Driver’s quick response during truck fire prevents blaze from spreading to fuel tank

Window shatters from heat after Ford pickup truck catches fire on Red Hills Parkway Friday, St. George, Utah, Aug. 18, 2018 | Photo by Cody Blowers, St. George News

ST. GEORGE — Firefighters respond to a pickup truck fire that spread to the vehicle’s fuel tank Friday afternoon. The driver’s quick thinking and the Fire Department’s rapid response narrowly averted potential disaster.

At 3 p.m. emergency responders were dispatched to the vehicle fire on Red Hills Parkway involving a white Ford F-150 pickup truck that caught fire while hauling farming supplies and produce. The driver pulled into the parking lot directly across from East Waterworks Drive as the truck continued to burn.

Upon arrival firefighters found the inside of truck’s cab burning as it was beginning to spread out through the shattered rear window toward the back of the truck, St. George Fire Chief Robert Stoker said.

St. George Fire Department responds to pickup truck fire on Red Hills Parkway Friday, St. George, Utah, Aug. 18, 2018 | Photo by Cody Blowers, St. George News

Firefighters extinguished the blaze within minutes after it burned through the truck’s fuel lines near the top of the fuel tank, preventing it from spreading any further.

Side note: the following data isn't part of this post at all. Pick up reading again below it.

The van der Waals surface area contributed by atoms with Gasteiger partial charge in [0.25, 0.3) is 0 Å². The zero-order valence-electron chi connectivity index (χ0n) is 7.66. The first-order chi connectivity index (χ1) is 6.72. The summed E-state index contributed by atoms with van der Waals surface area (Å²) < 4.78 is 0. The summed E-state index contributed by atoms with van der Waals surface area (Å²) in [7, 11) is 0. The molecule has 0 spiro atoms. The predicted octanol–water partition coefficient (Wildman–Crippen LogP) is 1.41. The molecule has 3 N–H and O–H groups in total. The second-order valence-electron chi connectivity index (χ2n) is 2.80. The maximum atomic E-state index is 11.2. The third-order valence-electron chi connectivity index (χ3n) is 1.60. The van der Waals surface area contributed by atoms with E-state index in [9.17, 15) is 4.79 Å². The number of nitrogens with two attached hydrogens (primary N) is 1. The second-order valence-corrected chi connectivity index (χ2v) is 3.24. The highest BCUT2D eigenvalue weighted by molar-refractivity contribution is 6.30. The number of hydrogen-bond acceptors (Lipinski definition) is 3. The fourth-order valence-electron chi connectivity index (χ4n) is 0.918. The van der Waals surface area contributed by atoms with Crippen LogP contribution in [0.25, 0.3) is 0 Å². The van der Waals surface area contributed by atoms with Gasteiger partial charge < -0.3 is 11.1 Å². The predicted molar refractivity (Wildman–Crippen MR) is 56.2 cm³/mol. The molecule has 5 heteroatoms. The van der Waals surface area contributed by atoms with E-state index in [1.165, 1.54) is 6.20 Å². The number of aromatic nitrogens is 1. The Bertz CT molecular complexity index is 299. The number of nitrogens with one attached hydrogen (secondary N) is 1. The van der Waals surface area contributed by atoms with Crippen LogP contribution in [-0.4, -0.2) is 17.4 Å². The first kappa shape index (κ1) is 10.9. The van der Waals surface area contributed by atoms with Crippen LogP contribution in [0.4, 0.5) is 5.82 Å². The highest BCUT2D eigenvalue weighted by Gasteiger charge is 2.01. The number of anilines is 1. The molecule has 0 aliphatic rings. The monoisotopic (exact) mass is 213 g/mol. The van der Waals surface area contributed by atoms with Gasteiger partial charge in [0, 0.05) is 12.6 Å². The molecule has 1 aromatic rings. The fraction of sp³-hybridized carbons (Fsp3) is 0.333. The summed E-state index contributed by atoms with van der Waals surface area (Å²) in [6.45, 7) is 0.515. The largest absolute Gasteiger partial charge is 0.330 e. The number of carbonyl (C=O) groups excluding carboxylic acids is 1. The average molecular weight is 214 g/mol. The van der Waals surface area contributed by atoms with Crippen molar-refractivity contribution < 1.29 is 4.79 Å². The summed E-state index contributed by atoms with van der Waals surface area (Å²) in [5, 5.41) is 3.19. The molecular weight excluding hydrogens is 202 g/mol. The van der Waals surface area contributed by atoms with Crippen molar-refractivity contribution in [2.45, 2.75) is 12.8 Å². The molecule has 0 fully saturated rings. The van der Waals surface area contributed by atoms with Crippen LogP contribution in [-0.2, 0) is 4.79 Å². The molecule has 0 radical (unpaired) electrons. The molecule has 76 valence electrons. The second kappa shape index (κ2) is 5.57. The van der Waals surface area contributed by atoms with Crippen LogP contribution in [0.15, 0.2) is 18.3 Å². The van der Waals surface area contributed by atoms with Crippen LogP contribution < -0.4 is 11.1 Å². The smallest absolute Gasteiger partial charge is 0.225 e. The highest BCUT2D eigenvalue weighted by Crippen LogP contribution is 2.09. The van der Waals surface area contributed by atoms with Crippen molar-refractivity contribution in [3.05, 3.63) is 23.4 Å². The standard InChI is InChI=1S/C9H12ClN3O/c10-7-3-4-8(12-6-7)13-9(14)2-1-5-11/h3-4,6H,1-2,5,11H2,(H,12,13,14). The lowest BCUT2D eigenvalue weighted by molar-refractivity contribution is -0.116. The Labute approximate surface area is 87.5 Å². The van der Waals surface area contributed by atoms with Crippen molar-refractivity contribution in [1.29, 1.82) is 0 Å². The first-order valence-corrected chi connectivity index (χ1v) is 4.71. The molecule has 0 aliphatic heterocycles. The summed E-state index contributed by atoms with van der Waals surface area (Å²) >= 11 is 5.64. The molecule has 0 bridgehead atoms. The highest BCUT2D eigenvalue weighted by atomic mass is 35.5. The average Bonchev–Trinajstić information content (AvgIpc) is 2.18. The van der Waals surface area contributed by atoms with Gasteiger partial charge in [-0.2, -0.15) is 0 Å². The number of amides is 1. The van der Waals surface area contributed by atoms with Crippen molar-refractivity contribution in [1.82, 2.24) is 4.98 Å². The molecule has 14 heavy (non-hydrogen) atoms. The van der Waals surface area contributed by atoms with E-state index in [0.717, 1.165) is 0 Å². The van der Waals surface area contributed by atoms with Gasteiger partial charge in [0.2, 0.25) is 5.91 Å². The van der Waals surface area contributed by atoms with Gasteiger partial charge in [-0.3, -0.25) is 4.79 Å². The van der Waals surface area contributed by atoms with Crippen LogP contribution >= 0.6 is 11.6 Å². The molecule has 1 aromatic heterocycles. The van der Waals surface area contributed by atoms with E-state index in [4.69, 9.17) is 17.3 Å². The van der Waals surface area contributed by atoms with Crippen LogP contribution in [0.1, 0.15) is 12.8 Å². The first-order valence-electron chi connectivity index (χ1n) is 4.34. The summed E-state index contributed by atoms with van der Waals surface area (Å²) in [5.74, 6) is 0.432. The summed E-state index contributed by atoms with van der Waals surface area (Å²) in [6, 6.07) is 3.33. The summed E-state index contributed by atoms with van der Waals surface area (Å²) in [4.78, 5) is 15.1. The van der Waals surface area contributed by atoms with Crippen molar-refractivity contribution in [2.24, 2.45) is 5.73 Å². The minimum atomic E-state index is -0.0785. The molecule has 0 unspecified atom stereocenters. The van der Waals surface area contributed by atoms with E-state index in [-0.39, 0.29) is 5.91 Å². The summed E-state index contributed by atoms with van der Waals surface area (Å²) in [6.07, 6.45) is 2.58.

“The fire appears to have started in between the back of the cab and the front of the bed, somewhere in the chassis area,” Stoker said.

The driver told responders she was heading east on Red Hills Parkway when she began to smell something burning inside of the truck and noticed smoke coming from behind her seat.

The woman pulled off of the roadway and into the parking lot where she stopped, turned off the engine, quickly got out of the truck and dialed 911.

The interior of the Ford was damaged by the fire, including the shattered rear window, upholstery and rear seat, while the damage to the outside was confined to the paint and fuel lines that were destroyed as the fire spread.

“She did the correct thing,” Stoker said. “She pulled over and turned off the engine, which stopped the flow of fuel going through the lines which was important here because the fire was burning near the top of the fuel tank.”

The truck was later towed from the scene.

“The cause is unknown,” Stoker said, “but it could have started from debris buildup in the exhaust area, an electrical short or it could have started in the bed of the truck that was loaded with produce, grain and other items needed for the family farm.”

No injuries were reported.

The National Fire Protection Association  provides the following fire safety tips for car fires:

  • Pull over as quickly as it is safe to do so.
  • Turn off the engine.
  • Make sure everyone is out of the car.
  • Never return to a burning car for anything.
  • Move everyone at least 100 feet from the burning car and well away from traffic.
  • Call 911.

This report is based on statements from police or other emergency responders and may not contain the full scope of findings.

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Copyright St. George News, LLC, 2017, all rights reserved.

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  • comments August 19, 2017 at 12:27 am

    watermelon rinds, hmm.

    • DRT August 19, 2017 at 9:01 am

      For the hogs. Probably picked up at local restaurants. I see loads of produce from grocery stores as well. It’s actually a good deal. The stores have old produce that is no longer saleable, but the pigs don’t care.

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